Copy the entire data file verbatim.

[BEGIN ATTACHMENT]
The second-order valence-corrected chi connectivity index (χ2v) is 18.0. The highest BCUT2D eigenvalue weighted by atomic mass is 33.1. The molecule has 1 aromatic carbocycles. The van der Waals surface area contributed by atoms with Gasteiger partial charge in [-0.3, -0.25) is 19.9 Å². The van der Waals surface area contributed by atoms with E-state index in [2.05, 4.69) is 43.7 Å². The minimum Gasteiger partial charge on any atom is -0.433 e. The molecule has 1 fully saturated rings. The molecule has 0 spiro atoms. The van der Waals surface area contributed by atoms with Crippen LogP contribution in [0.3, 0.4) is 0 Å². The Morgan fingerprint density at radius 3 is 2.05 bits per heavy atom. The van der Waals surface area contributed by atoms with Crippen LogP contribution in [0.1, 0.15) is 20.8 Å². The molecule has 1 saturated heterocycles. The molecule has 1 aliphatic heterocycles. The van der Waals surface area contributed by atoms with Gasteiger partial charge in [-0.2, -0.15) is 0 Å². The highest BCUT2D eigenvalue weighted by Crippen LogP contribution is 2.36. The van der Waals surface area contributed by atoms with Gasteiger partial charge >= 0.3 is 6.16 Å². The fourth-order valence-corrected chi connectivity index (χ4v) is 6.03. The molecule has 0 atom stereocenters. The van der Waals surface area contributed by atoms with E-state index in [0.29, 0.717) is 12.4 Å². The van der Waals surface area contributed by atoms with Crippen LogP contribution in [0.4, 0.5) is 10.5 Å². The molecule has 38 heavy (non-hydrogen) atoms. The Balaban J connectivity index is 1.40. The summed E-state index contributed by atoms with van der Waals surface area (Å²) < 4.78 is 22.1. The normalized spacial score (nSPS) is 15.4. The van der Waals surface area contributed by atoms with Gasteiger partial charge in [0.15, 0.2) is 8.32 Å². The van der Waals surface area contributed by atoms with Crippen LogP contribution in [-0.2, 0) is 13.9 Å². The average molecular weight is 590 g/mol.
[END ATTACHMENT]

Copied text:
The second-order valence-corrected chi connectivity index (χ2v) is 18.0. The highest BCUT2D eigenvalue weighted by atomic mass is 33.1. The molecule has 1 aromatic carbocycles. The van der Waals surface area contributed by atoms with Gasteiger partial charge in [-0.3, -0.25) is 19.9 Å². The van der Waals surface area contributed by atoms with E-state index in [2.05, 4.69) is 43.7 Å². The minimum Gasteiger partial charge on any atom is -0.433 e. The molecule has 1 fully saturated rings. The molecule has 0 spiro atoms. The van der Waals surface area contributed by atoms with Crippen LogP contribution in [0.3, 0.4) is 0 Å². The Morgan fingerprint density at radius 3 is 2.05 bits per heavy atom. The van der Waals surface area contributed by atoms with Crippen LogP contribution in [0.1, 0.15) is 20.8 Å². The molecule has 1 saturated heterocycles. The molecule has 1 aliphatic heterocycles. The van der Waals surface area contributed by atoms with Gasteiger partial charge in [-0.2, -0.15) is 0 Å². The highest BCUT2D eigenvalue weighted by Crippen LogP contribution is 2.36. The van der Waals surface area contributed by atoms with Gasteiger partial charge >= 0.3 is 6.16 Å². The fourth-order valence-corrected chi connectivity index (χ4v) is 6.03. The molecule has 0 atom stereocenters. The van der Waals surface area contributed by atoms with E-state index in [0.29, 0.717) is 12.4 Å². The van der Waals surface area contributed by atoms with Crippen LogP contribution in [0.4, 0.5) is 10.5 Å². The molecule has 38 heavy (non-hydrogen) atoms. The Balaban J connectivity index is 1.40. The summed E-state index contributed by atoms with van der Waals surface area (Å²) < 4.78 is 22.1. The normalized spacial score (nSPS) is 15.4. The van der Waals surface area contributed by atoms with Gasteiger partial charge in [0.15, 0.2) is 8.32 Å². The van der Waals surface area contributed by atoms with Crippen LogP contribution in [-0.2, 0) is 13.9 Å². The average molecular weight is 590 g/mol.